This article is from the archives of the UB Reporter.

Social work professor addresses UN forum

Published: August 18, 2005

Reporter Contributor

When Hilary Weaver first read her invitation to speak at the United Nations in May, she couldn't believe it was real.



The email came "out of the blue," she says. "I had to check and make sure they were legit and that they really wanted me to come speak to them. It was very exciting."

Weaver spoke at the fourth annual Permanent Forum on Indigenous Issues as part of a presentation on "Indigenous Peoples in a Landscape of Risk: Responses in the Social Work Community." A Native American and associate professor in the School of Social Work, Weaver says her talk had a personal angle but focused on the ways social work had harmed Native Americans in the past and the ways it has changed-and can change more-to help that population and other indigenous people around the world.

Born in 1891, Weaver's grandfather was taken away from his parents and South Dakota reservation and sent to a boarding school in Virginia. She says he returned only briefly, as a government worker sent to help other Native Americans, and never lived with his parents or his tribe again. Her grandmother had a similar experience, but did not return home until her husband's death in 1973.

Those events, Weaver says, formed the background for her talk. The people who took Native-American children from their homes near the turn of the last century—an effort to give the children what at the time was thought to be a better life—often were well-meaning government workers who functioned as early social workers, she explains. And although the profession has tried to become first, culturally sensitive, then, in the past few decades, culturally competent, it still can improve it the way it deals with Native people and cultures, she notes.

"I spoke (at the United Nations) from (the point of view of) who I am as a social worker and as an indigenous person," she says. "I see that the social work profession could be so much better. Our values, the mission of our profession, could be very good for Native people."

Weaver says that even before she understood her grandparents' histories, she always had wanted to be a social worker. Working in a traditionally "Anglo profession," she specialized in cross-cultural issues during her undergraduate years at Antioch College. She received master's and doctoral degrees in social work from Columbia University, and began teaching in the social work program at the University of Idaho in 1988. She joined the UB faculty more than a decade ago.

"I try to keep my hands in social work and not just be a teacher," she says, adding that she serves on the board of a West Side organization called Native American Community Services of Erie and Niagara Counties. She points out that poverty and low education levels among Native Americans are driven by a number of factors.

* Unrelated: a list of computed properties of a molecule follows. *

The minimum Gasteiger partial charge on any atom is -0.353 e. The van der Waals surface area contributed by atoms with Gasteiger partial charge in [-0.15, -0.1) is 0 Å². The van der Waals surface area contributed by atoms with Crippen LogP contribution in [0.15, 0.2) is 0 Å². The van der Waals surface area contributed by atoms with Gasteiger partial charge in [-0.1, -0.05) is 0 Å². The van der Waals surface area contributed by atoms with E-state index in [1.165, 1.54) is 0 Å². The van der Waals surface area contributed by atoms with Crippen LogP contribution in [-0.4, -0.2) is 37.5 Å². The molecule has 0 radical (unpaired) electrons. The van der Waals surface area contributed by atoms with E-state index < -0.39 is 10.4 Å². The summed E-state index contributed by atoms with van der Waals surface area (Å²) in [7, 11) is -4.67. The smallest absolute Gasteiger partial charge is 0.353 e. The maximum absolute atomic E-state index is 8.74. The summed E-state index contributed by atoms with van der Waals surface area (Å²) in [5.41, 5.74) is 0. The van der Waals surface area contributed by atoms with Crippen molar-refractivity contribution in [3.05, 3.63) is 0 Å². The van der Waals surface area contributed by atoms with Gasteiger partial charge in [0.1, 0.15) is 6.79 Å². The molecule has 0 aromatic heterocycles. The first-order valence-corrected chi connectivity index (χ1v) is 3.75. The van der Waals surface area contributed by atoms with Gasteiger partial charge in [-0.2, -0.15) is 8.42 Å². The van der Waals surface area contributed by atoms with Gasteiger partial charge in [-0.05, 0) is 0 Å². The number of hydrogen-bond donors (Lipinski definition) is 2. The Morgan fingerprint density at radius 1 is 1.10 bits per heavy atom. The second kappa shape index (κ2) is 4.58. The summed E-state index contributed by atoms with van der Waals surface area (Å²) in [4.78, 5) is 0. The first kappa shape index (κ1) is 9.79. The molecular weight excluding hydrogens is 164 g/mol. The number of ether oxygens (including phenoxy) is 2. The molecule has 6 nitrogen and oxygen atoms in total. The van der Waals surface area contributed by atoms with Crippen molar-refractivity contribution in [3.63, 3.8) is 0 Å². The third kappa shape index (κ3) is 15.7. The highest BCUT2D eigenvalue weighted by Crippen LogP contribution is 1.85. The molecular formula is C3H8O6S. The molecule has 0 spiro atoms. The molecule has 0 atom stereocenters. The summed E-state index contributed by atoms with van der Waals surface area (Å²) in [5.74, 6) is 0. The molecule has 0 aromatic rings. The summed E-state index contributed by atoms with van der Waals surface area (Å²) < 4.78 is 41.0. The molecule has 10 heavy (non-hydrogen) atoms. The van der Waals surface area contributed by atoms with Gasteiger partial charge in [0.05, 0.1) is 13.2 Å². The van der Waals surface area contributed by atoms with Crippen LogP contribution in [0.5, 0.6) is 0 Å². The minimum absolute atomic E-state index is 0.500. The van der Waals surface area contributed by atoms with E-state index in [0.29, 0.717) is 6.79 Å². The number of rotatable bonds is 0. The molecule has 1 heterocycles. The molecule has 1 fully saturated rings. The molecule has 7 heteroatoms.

Going away to college can be especially alienating for young Native Americans who grew up on remote reservations, Weaver says. Instead of being near the sacred places that generations have revered, and near family and friends, they have to go to cities that might be only 100 miles away but where they feel unsettled and out of place. Weaver believes this contributes to the high college-dropout rate among Native Americans, and to their small numbers in academia.

"I was able to be successful in academia because my grandparents were taken away and those cultural traditions were shattered," she says, explaining that Native Americans who are more tied to their reservations and sacred places than she was have a hard time succeeding in the outside world. And even as a person who grew up somewhat disconnected from her cultural traditions, Weaver says she has a hard time being away from the places that are sacred to her, located in the Dakotas and Wyoming.

"Being indigenous is not just being another ethnic minority," she says. "You are indigenous to a particular place. You are tied to the land."

Weaver says she sees the field of social work improving to meet the specific needs of indigenous people, adding that the U.N forum contributed to the view of indigenous people that's evolved since her grandparents were taken from their homes so they would not grow up as "savages." Speaking at the forum and meeting its participants—indigenous people from all over the world—was an "awesome" experience, she says.

She notes that of all of UB's graduate programs, social work boasts the most Native American students.

"We can do helping on our own terms, take the best of what the profession offers us and blend it with our own ideas about helping people," she says.